Fifty Shades of Grey

There was plenty of curiosity surrounding the big screen adaption of the lite-porn literary phenomenon. In a post-internet world, would Fifty Shades reach the heights of soft-core VHS-era flesh-fests like spiritual predecessors 9½ Weeks? Well, in a word, no. Despite its leads looking the part, this fantasy gone wrong simply does not translate onscreen, not helped by awful dialogue. We can only wonder how much worse the series is gonna get…


Troll 2

There’s stiff competition in the worst movie ever stakes, but this proudly makes its case before a single frame rolls. That’s because there isn’t a single troll in the movie! The evil creatures in this wonderfully uneven horror are goblins, vegetarian goblins, who want to eat people, but have to transform them into plant form first. Relentlessly quotable, topped only by The Room, this similarly has to be seen to be believed - before viewing the doco about it, Best Worst Movie.



What is it with Ben Affleck turning lesbians straight on film? As if Chasing Amy wasn’t enough of a reach, here he tames the Sapphic tastes of a badass crim, played by real-life girlfriend of the time Jennifer Lopez. “It’s turkey time. Gobble gobble”, she entices, in this bizarre “thriller”. Elsewhere Al Pacino and Christopher Walken inexplicably cameo, Justin Bartha (The Hangover) unwisely goes full retard as Affleck’s Baywatch-obsessed, mentally handicapped brother, and yet it’s still a tough watch and predictable box office bomb.


The Room

Even with The Room being an inadvertent cultural treasure, it still manages to surprise on both first and subsequent viewings. A testament to blind ego and an indictment of the “evils” of women, Tommy Wiseau may now try to retrospectively paint this vanity project as a black comedy, but the reality is that it’s both an often-inept trainwreck and compellingly watchable. The only thing stranger than the film is the story behind it, as recounted in the book The Disaster Artist.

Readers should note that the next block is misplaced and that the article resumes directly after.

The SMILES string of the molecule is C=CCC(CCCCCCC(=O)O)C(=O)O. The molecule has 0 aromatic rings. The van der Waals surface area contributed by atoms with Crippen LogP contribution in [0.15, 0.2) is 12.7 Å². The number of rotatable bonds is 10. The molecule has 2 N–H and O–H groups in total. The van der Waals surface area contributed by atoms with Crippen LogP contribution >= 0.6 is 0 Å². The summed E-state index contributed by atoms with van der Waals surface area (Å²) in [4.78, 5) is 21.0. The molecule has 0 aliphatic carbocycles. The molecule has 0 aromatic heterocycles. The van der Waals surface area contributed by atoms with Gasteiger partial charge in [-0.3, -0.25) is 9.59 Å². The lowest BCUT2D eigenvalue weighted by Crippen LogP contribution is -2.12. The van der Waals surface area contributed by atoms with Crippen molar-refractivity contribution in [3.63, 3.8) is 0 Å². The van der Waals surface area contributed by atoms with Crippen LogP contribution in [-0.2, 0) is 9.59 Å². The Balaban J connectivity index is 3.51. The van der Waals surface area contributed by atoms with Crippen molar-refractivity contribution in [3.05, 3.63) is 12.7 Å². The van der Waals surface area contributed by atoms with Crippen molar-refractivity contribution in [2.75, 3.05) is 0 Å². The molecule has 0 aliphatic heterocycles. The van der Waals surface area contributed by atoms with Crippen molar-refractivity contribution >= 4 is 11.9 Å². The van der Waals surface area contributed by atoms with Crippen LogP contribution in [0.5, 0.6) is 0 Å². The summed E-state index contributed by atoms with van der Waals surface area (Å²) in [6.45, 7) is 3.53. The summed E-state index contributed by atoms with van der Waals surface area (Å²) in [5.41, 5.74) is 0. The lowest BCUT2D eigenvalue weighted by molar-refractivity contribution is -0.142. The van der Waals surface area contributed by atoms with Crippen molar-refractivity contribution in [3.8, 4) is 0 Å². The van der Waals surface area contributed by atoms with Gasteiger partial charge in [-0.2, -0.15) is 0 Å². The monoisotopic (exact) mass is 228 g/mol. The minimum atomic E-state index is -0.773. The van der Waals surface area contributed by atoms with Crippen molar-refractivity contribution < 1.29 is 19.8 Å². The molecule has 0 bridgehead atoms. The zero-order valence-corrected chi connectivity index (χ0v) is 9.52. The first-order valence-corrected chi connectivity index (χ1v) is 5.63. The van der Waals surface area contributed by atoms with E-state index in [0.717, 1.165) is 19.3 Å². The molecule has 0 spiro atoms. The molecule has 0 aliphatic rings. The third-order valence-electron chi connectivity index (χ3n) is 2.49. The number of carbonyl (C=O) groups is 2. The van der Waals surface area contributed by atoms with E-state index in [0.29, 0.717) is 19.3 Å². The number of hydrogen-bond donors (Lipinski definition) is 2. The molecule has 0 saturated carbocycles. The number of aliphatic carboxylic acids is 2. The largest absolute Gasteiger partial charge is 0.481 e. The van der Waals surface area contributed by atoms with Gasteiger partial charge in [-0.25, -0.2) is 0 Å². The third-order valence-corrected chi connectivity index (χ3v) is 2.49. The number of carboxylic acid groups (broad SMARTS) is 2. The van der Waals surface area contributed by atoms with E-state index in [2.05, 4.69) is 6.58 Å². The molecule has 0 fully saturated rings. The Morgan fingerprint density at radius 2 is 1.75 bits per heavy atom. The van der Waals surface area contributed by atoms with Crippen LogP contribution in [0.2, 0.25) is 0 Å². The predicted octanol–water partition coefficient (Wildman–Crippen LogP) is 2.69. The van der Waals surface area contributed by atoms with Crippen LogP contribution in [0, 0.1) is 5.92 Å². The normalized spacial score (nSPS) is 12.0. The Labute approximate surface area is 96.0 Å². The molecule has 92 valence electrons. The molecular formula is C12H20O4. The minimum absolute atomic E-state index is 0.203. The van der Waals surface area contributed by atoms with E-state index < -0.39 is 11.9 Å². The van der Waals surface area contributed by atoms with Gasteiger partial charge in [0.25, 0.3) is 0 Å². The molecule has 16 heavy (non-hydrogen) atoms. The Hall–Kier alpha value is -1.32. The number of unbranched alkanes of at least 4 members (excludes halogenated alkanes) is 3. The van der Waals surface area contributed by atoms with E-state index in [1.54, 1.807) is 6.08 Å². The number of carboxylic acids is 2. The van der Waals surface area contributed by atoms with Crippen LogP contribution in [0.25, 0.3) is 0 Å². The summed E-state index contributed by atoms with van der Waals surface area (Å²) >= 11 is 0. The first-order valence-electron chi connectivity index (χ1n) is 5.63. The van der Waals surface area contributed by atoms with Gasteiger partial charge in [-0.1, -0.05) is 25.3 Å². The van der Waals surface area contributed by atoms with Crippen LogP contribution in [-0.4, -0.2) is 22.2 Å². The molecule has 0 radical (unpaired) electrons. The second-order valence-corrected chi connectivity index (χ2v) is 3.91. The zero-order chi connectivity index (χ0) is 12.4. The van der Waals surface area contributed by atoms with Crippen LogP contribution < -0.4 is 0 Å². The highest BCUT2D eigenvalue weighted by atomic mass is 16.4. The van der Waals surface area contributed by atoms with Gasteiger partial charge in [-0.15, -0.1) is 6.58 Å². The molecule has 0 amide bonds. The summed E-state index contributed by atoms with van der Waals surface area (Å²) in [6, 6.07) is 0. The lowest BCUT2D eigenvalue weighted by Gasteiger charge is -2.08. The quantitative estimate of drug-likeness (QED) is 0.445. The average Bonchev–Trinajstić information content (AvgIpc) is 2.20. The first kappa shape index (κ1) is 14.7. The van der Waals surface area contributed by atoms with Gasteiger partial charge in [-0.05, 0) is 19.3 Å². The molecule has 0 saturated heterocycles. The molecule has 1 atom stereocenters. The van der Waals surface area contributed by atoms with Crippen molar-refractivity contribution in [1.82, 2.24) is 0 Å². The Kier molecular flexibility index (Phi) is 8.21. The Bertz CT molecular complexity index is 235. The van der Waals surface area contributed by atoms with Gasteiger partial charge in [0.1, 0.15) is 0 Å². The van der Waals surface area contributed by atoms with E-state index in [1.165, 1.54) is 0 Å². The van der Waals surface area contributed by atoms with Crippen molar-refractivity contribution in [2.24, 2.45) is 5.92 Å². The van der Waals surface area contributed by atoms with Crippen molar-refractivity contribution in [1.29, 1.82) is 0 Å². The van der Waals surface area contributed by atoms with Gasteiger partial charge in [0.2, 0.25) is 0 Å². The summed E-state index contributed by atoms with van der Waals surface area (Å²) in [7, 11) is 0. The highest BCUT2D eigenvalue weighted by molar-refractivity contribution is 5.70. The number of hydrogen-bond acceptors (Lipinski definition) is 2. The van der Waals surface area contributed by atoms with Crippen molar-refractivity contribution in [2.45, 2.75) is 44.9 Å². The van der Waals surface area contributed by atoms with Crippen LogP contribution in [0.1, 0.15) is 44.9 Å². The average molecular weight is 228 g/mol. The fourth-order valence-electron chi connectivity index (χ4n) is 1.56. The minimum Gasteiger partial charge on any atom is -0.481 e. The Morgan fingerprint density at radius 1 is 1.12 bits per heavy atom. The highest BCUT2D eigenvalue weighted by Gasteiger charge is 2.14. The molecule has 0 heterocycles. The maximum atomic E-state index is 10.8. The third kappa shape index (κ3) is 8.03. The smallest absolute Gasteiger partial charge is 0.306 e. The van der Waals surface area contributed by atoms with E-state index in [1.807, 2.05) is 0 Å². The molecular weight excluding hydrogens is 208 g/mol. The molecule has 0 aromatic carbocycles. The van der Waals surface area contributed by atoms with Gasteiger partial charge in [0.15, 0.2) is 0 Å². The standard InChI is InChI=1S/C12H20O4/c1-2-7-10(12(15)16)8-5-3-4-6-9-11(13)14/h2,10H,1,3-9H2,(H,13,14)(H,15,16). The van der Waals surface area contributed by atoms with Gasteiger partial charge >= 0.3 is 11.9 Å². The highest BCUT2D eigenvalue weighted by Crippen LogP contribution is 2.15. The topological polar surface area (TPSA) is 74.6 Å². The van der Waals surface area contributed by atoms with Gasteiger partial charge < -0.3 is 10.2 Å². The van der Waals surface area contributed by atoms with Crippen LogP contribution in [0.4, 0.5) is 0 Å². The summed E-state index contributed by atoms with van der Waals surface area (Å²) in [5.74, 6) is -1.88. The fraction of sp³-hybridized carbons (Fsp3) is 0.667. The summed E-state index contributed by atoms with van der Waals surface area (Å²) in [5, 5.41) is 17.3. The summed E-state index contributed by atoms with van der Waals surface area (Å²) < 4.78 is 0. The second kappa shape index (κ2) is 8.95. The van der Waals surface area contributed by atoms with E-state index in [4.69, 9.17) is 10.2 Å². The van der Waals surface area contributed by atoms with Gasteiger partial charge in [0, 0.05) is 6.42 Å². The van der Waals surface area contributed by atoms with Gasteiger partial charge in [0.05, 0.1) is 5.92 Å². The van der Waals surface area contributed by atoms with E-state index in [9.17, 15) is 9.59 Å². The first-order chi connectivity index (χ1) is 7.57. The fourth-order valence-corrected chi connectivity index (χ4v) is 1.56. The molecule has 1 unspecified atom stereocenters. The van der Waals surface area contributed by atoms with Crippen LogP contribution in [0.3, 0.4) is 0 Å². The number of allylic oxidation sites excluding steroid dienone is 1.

Well this is harsh. This 2008 outback epic by Baz Luhrmann (whose Moulin Rouge! features in the Top 100) didn't lack for visual beauty, but it did lack characters. And plot. While fourth-worst movie ever may seem rough, Australia cleary rubbed Australia the wrong way. Said the Sydney Morning Herald (in a not totally unflattering review): "It's much too long at almost three hours, deliriously camp and shamelessly overdone... To quote Oklahoma, one of the few Hollywood classics not to lend its influence to Luhrmann's style, or rather medley of styles, the corn is as high as an elephant's eye."


Batman & Robin

It's easy to forget (actually it's not) that Batman - who can reach the dizzying heights of The Dark Knight - can also sink so low. Returning to its high-camp screen origins, Joel Schumacher 's 1997 version chose bat nipples over verisimilitude, and excessive puns over being good. There's a lot wrong with it. Schumacher apologised, and so did George Clooney this year on Graham Norton: "I always apologise for Batman & Robin, let me just say that I’d actually thought I’d destroyed the franchise until somebody else brought it back years later and changed it. I thought at the time that this was going to be a very good career move. It wasn’t."



Here's a bad movie that wants to be bad, and excels. The story sees sharks unleashed on the streets of Los Angeles after a waterspout plucks them from the ocean. Cue flying sharks, a screaming Tara Reid, plot holes big enough to fit a... shark... and CGI created by Satan himself. Features this gem of an exchange - Baz: "Storm's dying down." Nova: "How can you tell?" Baz: "Not as many sharks flying around".


Battlefield Earth

Here it is, the worst film of all time: the John Travolta-starring adaptation of Scientology founder L. Ron Hubbard's 1982 novel Battlefield Earth. It ticks all the right boxes: commercial failure, critical failure, any-reasonable-measure failure. Criticisms reach every facet of production: the acting, the script, the score, the camerawork and the art direction. The story here covers only half of Hubbard's book, Travolta planned on a sequel to cover the second half.

Widely regarding as one of the worst ever, screenwriter J.D. Shapiro even penned an open apology. "Let me start by apologising to anyone who went to see Battlefield Earth", he says, "The only time I saw the movie was at the premiere, which was one too many times... Now, looking back at the movie I can’t help but be strangely proud of it. Because out of all the sucky movies, mine is the suckiest."